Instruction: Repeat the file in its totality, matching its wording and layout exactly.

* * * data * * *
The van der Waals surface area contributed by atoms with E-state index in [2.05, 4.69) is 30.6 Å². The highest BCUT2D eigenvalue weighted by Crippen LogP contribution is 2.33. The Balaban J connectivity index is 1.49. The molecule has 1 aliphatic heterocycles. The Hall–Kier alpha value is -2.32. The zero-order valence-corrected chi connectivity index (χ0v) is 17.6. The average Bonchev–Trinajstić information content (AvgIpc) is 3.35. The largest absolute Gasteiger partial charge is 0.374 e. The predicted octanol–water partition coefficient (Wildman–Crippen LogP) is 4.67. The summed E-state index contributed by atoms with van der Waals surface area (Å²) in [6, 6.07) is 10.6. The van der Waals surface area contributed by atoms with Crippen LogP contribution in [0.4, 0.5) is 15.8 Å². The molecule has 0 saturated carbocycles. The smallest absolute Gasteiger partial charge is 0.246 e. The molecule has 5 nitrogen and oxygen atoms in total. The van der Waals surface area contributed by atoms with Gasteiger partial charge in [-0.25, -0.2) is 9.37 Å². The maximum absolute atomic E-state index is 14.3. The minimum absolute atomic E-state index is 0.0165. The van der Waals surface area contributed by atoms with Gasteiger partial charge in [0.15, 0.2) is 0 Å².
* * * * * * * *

The van der Waals surface area contributed by atoms with E-state index in [2.05, 4.69) is 30.6 Å². The highest BCUT2D eigenvalue weighted by Crippen LogP contribution is 2.33. The Balaban J connectivity index is 1.49. The molecule has 1 aliphatic heterocycles. The Hall–Kier alpha value is -2.32. The zero-order valence-corrected chi connectivity index (χ0v) is 17.6. The average Bonchev–Trinajstić information content (AvgIpc) is 3.35. The largest absolute Gasteiger partial charge is 0.374 e. The predicted octanol–water partition coefficient (Wildman–Crippen LogP) is 4.67. The summed E-state index contributed by atoms with van der Waals surface area (Å²) in [6, 6.07) is 10.6. The van der Waals surface area contributed by atoms with Crippen LogP contribution in [0.4, 0.5) is 15.8 Å². The molecule has 0 saturated carbocycles. The smallest absolute Gasteiger partial charge is 0.246 e. The molecule has 5 nitrogen and oxygen atoms in total. The van der Waals surface area contributed by atoms with Gasteiger partial charge in [-0.25, -0.2) is 9.37 Å². The maximum absolute atomic E-state index is 14.3. The minimum absolute atomic E-state index is 0.0165. The van der Waals surface area contributed by atoms with Gasteiger partial charge in [0.15, 0.2) is 0 Å².